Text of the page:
The King’s Office supports the King in the exercise of his constitutional duties and acts as a link between the King and his ministers and state secretaries.

The King’s Office is based on the Korte Vijverberg in The Hague. Its tasks are set out in a Royal Decree of 18 December 2003, and the Prime Minister bears ministerial responsibility for the Office. It has a staff of about 30 and consists of three divisions.

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Entrance to the King's Office in The Hague.

Image: Hans Roggen

The primary task of the Constitutional Law and Public Administration Division (SOB) is to gather, organise and analyse information on matters that may be relevant to the King. It also prepares the King’s discussions with the Prime Minister, other members of the government, and Dutch and foreign dignitaries

In addition, it compiles briefing materials for the King prior to state and working visits. These visits, whether in the Netherlands or abroad, are prepared in close cooperation with the Royal Household and the Government Information Service.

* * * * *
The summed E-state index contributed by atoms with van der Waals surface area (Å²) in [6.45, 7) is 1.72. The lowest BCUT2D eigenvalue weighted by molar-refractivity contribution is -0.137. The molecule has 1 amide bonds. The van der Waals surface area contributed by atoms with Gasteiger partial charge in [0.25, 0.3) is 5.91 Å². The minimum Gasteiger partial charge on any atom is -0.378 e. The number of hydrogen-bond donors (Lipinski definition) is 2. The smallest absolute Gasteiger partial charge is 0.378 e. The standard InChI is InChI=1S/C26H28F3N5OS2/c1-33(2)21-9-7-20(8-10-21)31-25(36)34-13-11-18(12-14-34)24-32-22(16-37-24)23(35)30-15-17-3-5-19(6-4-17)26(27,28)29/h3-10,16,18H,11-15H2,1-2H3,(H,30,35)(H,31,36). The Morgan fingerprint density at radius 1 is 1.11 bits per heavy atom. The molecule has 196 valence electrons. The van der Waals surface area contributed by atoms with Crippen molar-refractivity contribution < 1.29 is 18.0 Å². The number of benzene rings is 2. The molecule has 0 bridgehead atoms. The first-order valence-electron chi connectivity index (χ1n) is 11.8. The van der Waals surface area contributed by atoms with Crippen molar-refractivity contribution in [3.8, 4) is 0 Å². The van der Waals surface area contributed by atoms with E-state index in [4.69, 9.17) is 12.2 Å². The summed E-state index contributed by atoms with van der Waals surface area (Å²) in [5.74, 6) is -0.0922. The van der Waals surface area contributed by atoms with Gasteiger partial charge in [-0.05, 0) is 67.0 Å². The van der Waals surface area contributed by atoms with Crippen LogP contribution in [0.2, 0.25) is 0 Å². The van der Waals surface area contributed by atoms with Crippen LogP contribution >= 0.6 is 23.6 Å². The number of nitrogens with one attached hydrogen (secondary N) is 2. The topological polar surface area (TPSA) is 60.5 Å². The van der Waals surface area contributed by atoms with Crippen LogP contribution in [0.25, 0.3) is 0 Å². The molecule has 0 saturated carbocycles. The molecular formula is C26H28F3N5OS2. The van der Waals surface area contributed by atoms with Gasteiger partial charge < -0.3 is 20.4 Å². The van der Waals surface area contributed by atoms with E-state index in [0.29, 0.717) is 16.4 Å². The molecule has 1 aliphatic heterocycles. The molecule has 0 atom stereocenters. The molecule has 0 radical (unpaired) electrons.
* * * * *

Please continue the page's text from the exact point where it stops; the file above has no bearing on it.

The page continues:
The Legislation and Petitions Division (WRV) has three main tasks. It submits all state documents, like Acts of Parliament, Royal Decrees and treaties to the King for signature. It also informs the King about petitions that have been received and passes them on to the member of government responsible for the relevant policy area. Finally, it organises and files all state documents and transfers them to the National Archives after the statutory retention period has elapsed.

The Support Unit is responsible for internal operational management, including personnel policy, financial management, IT and facilities.